UT MD Anderson named nation's top hospital for cancer in U.S. News & World Report survey
MD Anderson News Release 07/16/12
For the sixth consecutive year, The University of Texas MD Anderson Cancer Center has been named the nation's top hospital for cancer care, according to the "Best Hospitals" survey published annually by U.S. News & World Report magazine.
Also nationally ranked are MD Anderson specialty services, including ear, nose and throat (#5); gynecology (#6) and urology (#23). Other specialties, which earned "High Performing" rankings in the national survey, were gastroenterology, geriatrics, nephrology and orthopedics.
In a separate survey of pediatric hospitals conducted earlier this year, MD Anderson's Children's Cancer Hospital was ranked number 15 in the nation.
In the last 11 years, MD Anderson has been ranked number one in cancer care nine times. Since the survey launched in 1990, it has been listed as one of the top two hospitals for cancer care in the nation.
"Everyone at MD Anderson - each one of our 19,000-plus employees and 1,100 volunteers - contributed to us remaining the number one cancer center in the nation," said Ronald A. DePinho, M.D., who is experiencing the national ranking for the first time as president of MD Anderson. "It's an honor we share with all of our patients, survivors and their loved ones, who challenge and motivate us every day to pursue our mission, advance our knowledge and improve each person's experience at our institution."
MD Anderson has grown in clinical and research activity, square footage and outreach throughout the last decade. Since September, when DePinho joined MD Anderson, new growth opportunities have been directed toward an innovative scientific offensive against cancer.
Employment continues to tick upward with MD Anderson hiring a variety of positions, primarily laboratory scientists, research assistants, clinical nurses, research nurses and patient care support staff. One of Houston's largest employers, MD Anderson has openings at its four regional care centers as well as the Texas Medical Center location.
While new building construction and renovations continue, two facilities opened this past year and one was razed to make room for new patient care structures.
New floors in the expanded Albert B. and Margaret M. Alkek Hospital opened as patient care needs dictated, and the 25-story administrative building, known as Mid Campus Building 1, began filling with MD Anderson departments. The Houston Main Building was imploded late last year and its site will become a temporary park opening late this summer.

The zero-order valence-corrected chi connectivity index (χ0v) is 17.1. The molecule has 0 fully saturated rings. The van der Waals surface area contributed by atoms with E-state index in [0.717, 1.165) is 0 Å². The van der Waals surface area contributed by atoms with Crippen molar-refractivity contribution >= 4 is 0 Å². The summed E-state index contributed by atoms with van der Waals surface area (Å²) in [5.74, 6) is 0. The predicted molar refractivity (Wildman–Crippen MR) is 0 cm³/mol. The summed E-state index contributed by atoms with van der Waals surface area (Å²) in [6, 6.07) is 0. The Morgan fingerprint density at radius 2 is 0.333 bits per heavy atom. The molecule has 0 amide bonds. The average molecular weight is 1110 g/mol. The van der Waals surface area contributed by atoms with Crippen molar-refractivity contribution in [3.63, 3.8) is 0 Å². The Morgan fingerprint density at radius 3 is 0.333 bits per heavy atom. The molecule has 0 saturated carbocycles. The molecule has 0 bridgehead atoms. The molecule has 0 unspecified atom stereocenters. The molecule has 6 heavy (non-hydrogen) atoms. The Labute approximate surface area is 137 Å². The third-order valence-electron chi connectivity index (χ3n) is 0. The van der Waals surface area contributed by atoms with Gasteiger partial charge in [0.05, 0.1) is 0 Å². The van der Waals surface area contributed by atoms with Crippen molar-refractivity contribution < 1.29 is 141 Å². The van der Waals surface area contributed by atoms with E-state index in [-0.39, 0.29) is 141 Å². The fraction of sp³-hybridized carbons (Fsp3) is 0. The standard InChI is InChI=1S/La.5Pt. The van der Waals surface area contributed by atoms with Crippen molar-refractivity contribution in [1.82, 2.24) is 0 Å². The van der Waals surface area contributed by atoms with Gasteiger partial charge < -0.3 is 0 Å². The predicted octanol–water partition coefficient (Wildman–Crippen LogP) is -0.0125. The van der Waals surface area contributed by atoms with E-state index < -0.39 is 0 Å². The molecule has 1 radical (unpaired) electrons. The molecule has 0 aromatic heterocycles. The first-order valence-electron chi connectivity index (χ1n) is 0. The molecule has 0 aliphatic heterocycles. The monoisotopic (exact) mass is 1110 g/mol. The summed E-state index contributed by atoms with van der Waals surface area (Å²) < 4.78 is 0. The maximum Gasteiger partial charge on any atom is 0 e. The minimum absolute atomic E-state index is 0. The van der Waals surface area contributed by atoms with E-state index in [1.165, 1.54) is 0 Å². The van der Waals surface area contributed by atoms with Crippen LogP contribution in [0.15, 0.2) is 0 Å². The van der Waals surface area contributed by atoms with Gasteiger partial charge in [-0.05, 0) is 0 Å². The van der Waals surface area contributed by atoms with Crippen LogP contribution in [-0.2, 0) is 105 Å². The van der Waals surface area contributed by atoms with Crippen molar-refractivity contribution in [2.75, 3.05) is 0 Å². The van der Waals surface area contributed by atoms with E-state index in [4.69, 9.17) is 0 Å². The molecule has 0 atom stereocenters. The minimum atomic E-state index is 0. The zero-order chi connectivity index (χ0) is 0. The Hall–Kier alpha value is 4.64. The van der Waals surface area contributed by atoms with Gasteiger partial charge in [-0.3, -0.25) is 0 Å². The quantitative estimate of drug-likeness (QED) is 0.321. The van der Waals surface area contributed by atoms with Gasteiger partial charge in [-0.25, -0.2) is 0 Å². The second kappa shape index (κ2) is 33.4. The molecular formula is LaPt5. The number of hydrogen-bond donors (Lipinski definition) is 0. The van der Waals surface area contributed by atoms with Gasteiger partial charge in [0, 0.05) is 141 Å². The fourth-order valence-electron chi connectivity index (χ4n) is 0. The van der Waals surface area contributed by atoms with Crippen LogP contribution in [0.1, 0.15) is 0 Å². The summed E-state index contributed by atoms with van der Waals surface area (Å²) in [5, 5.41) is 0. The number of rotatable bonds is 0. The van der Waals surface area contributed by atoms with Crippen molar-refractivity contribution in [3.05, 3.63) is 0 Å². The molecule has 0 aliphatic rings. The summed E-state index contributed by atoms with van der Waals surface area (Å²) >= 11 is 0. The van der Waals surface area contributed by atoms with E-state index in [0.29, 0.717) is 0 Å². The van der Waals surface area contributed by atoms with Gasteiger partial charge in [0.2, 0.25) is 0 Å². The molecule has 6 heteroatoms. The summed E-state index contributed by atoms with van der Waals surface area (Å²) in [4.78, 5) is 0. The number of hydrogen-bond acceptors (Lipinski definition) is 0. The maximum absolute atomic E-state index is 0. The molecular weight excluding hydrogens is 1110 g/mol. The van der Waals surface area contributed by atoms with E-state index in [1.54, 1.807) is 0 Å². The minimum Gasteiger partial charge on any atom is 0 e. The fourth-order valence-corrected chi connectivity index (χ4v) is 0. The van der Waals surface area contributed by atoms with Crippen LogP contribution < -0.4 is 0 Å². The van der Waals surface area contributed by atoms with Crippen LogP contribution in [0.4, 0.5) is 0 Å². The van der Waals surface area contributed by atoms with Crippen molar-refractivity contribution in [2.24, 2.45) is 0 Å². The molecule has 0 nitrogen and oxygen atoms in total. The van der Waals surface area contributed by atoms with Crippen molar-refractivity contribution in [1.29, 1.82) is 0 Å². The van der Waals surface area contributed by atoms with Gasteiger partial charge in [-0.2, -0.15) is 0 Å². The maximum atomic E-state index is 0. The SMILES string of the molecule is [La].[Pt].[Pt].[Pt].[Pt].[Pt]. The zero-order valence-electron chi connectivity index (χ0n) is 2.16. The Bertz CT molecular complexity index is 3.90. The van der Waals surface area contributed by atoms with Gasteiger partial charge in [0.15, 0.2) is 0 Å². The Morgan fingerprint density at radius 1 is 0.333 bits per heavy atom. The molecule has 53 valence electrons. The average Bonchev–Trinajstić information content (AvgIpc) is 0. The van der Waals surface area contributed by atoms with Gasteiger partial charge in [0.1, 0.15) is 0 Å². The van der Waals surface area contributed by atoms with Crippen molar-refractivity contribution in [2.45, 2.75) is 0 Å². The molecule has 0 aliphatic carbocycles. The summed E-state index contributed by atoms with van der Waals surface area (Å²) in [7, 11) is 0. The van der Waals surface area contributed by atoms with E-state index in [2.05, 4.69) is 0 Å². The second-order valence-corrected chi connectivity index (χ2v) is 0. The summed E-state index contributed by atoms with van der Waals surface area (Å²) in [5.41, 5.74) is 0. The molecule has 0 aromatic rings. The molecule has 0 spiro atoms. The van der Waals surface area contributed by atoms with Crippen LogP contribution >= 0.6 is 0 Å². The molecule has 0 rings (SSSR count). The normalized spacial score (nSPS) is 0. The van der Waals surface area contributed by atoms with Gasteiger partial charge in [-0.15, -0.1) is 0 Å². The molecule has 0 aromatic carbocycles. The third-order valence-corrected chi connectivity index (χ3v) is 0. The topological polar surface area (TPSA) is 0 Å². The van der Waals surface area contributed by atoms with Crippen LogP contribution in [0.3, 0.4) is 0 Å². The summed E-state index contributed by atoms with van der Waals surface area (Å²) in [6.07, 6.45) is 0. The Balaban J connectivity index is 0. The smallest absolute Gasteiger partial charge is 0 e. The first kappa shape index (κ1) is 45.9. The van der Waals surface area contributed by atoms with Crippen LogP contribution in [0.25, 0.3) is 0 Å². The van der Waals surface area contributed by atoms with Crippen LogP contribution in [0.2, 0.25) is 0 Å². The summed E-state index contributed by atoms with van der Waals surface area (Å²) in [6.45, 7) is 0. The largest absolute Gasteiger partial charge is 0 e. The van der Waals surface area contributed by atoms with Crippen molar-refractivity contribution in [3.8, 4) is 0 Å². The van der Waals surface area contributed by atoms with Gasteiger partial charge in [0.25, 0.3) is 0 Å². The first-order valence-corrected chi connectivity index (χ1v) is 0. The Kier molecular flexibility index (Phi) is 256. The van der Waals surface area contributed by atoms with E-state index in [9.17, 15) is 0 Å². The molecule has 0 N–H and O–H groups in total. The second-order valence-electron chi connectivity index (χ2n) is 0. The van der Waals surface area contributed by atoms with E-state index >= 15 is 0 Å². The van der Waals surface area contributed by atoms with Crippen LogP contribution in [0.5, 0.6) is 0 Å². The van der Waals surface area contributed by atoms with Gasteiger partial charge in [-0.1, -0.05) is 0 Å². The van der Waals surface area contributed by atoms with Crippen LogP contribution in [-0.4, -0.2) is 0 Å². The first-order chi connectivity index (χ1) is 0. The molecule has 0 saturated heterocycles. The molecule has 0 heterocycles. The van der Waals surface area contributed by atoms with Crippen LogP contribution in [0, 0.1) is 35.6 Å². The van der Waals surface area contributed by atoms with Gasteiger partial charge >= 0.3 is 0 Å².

Construction of the new Sheikh Zayed Bin Sultan Al Nahyan Building, a 12-story structure is under way with its projected opening in late 2014. The building will house a translational research program that will focus on genetic analysis-based research, diagnosis and treatment.
Undergoing a major renovation is the inpatient unit of the Children's Cancer Hospital. When completed next spring, the new unit will add dedicated pediatric intensive care rooms and a day hospital for outpatient treatment to a larger inpatient unit.
"Cancer has experienced a conceptual and technological revolution," said DePinho. "These transformative advances, together with MD Anderson's critical mass of talent and research infrastructure, provide unprecedented opportunities to dramatically reduce cancer mortality in the near term and set the stage for making cancer history in the decades ahead."
This year, MD Anderson anticipates seeing its one millionth patient since opening in 1944. In 2011, the institution saw more than 108,000 people - about one-third of them new patients. More than 10,000 people were registered on clinical trials exploring new treatments and combinations, the largest such program in the nation.
With 11 Specialized Programs of Research Excellence (SPORE) grants, MD Anderson ranks first in the number of grants awarded and the total number of grant dollars from the National Cancer Institute. Last year, MD Anderson research efforts totaled more than $623 million.
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Julie A. Penne
MD Anderson Communications Office